• What can/are museums offer(ing) during a global crisis such as a pandemic?
  • How are individual museums adapting and responding to this catastrophe, especially in their roles as public institutions forced to close? What is happening behind the scenes and on line?
  • (How) are museums working with communities where coronavirus and its consequences have hit particularly hard because of healthcare or income disparities?
  • The pandemic has brought to the fore issues related to isolation, mental health, domestic violence, and racism. How can affected museums address these social issues?
  • Are museums reaching new and different publics during the lockdown and pandemic?
Specialized museums and audiences:
  • What are the implications for independent museums that rely on earned income?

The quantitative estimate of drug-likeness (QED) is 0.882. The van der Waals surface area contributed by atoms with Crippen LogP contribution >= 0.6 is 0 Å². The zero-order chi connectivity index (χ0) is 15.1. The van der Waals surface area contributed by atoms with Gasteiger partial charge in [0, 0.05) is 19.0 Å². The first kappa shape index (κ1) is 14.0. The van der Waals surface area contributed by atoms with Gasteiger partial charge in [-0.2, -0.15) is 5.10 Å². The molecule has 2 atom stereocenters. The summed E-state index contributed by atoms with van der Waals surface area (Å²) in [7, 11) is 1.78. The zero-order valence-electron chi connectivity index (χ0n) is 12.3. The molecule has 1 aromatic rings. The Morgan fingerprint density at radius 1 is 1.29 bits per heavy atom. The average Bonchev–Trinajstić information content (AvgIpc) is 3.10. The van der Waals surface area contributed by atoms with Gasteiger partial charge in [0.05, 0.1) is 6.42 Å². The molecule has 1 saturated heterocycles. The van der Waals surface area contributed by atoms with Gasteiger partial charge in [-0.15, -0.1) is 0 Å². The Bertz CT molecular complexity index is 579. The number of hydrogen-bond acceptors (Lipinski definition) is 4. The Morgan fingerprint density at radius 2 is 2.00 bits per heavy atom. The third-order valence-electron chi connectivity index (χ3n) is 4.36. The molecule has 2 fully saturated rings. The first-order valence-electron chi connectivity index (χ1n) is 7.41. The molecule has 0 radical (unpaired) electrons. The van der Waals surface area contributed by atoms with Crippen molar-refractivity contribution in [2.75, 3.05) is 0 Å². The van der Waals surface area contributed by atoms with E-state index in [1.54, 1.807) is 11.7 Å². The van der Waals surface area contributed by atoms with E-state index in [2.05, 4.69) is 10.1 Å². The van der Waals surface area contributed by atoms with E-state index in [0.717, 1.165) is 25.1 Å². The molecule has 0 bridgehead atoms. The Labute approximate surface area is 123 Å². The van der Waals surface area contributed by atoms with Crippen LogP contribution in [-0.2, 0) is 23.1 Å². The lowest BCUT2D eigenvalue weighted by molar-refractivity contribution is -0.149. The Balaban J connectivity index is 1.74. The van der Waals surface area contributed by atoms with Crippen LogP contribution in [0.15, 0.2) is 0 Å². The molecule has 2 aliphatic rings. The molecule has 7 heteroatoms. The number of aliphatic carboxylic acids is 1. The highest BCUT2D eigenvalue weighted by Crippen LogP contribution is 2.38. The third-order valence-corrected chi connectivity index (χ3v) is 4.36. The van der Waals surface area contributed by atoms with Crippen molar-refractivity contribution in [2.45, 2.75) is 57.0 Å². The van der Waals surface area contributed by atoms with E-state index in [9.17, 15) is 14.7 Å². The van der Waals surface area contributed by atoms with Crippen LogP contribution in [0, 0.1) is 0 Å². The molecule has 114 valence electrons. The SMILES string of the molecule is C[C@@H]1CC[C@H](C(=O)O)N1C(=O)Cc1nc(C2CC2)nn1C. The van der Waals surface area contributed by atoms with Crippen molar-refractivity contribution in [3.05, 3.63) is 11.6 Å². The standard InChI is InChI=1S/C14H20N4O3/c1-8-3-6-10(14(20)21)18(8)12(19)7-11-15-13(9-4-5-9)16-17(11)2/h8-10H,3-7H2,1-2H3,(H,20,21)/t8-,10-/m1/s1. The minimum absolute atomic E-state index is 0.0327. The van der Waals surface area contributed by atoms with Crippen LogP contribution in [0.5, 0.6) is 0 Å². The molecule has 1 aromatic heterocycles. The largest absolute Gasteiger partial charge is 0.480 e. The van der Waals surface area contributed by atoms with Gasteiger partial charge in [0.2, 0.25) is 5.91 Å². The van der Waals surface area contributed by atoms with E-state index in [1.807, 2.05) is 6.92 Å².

• What is the role of museums online with children out of school?
  • (How) do medical museums play distinctive roles during a health care crisis?
Conceptualizing the museum during the crisis:
  • (How) are museums useful and relevant during lockdown?
  • How do museums mediate catastrophes? What are the challenges of being digitally creative during lockdown? How are new digital activities engaging with questions of access, ethics, and resistance?
  • How do notions of time and space shift during quarantine, and what does this imply for the temporality of museums?
Collecting around COVID 19:
  • How can museums ethically collect tangible objects or digital/social media related to COVID-19?
  • When is the right time to collect coronavirus materials, given that many are overwhelmed with caring for the ill or grieving?
  • How does collecting a pandemic under lockdown challenge documentation and collecting practices?
Looking ahead:
  • (Why) should museums reopen after the lockdown?